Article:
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Soybean farmers in Brazil started planting the 2016/17 crop in late September. According to AgRural, 5% of the total Brazilian soybean crop has been planted.

In Mato Grosso, the biggest producer of soybeans, the planted area reached 4.51% on September 30, according to the state’s Institute of Agriculture and Cattle Farming Economy. In Paraná, the second biggest producer of soybeans, planting is moving more quickly with 27% of soybean planting complete, according to the Department of Rural Economy.

Optimism in the field

Farmer Trajano Donadel will plant soybeans on 1,655 acres at Fazenda Nossa Senhora da Salete, in the city of Toledo, Paraná. Nearly 50% of this area is already seeded and with the weather forecasts, he anticipates being done in the next 10 days.

“We had over 20 days with no rain, but now the planting is going well,” says Donadel. “Everyone is more optimistic because it seems that it will be a year with normal weather, with no excessive rainfall or drought.”

This is a relief after the negative affects of El Niño last year. Soybean productivity decreased 10% to 15% in the 2015/16 crop year, from 58 to 62 bushels per acre to 49 to 52 bushels per acre.

“Very few farmers in the region harvested the same as or more than the 2014/15 crop. The expectation for this crop is to recover the productivity,” says Donadel.

Farmers are also optimistic because of a lower cost of production. “This year, with the decreased dollar rate, there was a slight reduction in the price of inputs, and the production cost is in an acceptable level,” explains Donadel. “The cost of my crop will be about 27 bushels per acre.”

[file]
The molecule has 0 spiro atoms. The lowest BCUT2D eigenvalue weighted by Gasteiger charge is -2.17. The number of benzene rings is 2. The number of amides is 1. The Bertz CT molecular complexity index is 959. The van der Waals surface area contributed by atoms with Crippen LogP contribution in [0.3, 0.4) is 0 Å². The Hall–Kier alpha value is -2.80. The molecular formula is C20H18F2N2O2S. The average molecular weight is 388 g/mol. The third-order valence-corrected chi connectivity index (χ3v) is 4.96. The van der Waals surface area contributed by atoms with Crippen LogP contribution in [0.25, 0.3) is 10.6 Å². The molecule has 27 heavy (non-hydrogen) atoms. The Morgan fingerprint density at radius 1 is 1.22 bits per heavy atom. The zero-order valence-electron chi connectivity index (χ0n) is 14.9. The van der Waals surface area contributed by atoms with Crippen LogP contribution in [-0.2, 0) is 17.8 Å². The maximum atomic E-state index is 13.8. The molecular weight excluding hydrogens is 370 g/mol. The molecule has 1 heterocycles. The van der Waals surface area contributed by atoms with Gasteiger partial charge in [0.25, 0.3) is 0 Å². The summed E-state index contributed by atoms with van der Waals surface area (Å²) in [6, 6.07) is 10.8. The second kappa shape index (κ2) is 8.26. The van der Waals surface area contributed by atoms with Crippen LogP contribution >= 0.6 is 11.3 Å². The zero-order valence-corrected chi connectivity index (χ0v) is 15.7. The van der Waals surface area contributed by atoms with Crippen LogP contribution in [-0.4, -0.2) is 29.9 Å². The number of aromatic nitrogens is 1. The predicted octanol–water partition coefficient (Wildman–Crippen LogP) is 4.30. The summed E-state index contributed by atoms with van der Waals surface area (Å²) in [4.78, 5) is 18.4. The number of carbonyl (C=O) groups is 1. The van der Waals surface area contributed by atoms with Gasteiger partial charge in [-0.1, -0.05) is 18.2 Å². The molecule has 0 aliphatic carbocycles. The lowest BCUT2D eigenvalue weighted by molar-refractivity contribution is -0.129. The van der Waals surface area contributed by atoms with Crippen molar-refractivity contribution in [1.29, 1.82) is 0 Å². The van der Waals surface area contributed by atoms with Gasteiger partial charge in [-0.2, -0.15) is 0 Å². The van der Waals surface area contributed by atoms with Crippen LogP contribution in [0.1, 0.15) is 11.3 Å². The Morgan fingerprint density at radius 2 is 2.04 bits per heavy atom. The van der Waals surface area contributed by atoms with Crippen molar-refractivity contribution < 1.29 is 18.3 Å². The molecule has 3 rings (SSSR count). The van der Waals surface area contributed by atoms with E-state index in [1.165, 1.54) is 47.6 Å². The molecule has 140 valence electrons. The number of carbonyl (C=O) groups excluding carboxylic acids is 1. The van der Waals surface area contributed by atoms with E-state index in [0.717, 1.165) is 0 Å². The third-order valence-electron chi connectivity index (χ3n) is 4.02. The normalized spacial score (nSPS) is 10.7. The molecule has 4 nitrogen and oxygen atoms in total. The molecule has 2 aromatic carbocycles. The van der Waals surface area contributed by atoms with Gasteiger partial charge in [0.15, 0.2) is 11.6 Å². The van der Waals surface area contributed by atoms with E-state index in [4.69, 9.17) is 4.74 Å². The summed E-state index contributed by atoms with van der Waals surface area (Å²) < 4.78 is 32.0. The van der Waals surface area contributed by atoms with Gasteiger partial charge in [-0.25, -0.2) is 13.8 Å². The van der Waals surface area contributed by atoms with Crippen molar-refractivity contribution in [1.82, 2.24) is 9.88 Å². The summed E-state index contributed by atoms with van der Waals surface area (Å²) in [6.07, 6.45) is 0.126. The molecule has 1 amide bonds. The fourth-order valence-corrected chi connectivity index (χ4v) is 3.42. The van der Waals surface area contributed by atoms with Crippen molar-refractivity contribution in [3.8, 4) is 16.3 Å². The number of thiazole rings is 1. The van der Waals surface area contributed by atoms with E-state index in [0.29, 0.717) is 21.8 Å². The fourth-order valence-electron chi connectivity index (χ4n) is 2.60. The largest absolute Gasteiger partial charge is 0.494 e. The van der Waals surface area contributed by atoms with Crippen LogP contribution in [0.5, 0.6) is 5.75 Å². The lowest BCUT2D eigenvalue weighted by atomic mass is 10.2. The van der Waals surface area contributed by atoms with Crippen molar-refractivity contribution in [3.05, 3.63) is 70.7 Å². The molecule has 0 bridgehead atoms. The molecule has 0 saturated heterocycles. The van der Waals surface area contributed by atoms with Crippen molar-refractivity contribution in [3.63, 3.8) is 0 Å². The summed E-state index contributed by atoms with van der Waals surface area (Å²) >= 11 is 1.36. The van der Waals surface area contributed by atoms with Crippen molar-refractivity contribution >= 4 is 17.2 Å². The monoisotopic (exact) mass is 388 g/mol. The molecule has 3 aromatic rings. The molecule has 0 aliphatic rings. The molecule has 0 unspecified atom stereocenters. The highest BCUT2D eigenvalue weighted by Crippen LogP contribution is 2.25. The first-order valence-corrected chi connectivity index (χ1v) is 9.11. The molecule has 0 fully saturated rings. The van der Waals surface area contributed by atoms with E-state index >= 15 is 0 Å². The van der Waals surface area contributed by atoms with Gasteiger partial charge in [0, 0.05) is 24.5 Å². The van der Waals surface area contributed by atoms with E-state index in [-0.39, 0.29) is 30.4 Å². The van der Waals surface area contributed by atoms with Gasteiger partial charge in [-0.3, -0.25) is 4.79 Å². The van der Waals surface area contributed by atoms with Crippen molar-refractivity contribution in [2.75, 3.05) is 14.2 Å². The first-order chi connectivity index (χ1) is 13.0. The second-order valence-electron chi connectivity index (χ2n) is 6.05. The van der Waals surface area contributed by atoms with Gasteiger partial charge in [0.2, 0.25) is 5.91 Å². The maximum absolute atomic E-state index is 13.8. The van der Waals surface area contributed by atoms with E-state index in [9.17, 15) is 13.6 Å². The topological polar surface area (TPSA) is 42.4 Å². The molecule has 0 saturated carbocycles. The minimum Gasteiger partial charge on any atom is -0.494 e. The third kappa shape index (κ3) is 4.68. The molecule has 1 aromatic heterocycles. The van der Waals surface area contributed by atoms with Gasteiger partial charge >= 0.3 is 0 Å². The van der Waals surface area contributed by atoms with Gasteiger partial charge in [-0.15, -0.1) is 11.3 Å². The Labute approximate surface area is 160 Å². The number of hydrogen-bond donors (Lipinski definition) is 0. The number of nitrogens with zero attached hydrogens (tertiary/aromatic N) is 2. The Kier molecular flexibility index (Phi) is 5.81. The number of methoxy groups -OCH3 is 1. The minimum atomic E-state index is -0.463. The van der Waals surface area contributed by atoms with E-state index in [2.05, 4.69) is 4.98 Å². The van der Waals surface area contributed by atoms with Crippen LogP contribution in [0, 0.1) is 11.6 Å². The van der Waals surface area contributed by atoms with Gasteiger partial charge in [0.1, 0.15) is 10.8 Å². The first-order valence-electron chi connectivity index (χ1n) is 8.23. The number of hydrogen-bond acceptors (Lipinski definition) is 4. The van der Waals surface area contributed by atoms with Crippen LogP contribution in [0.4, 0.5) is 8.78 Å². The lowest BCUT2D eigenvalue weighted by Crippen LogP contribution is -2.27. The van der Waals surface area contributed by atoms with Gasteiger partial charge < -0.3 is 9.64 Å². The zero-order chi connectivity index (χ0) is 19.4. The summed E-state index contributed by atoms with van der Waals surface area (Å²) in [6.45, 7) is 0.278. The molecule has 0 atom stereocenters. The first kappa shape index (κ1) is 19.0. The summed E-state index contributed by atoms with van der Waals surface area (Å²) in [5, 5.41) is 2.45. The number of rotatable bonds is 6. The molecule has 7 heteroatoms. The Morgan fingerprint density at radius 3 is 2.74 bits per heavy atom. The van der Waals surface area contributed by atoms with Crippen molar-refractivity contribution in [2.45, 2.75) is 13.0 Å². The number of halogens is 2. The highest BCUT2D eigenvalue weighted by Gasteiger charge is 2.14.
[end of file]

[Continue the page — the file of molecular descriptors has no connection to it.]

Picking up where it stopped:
Weather may benefit soybeans

In the city of Lucas do Rio Verde, Mato Grosso, nearly 25% of soybeans are already planted. Carlos Simon, president of the city’s rural union, says that the region’s farmers are more optimistic with the 2016/2017 crop. “It has rained. We have many areas already planted, and the forecast is for more rain,” says Simon.

In addition to being president of the rural union, Simon is also a soybean farmer. At his farm in Lucas do Rio Verde, 34% of the area is already planted, and the rest will be wrapped up in the next 20 days.

“In principle, there will be no issues with planting, but we have an open skies industry. Today the weather is good, but tomorrow it may change,” says Simon. However, on another one of his farms, in Diamantino, planting has not begun due to lack of rain.

The yield may be bigger than the previous crop, when many Mato Grosso farmers suffered losses and harvested less than 46 bushels per acre. According to Simon, the expectation for the 2016/17 crop is to harvest an average of 55 bushels per acre. However, during the growing season, pests and diseases, such as the white fly, and the excess or lack of rainfall may reduce this initial number. Thus, Simon believes that if the final yield is 52 bushels per acre, this will be a good scenario for farmers.


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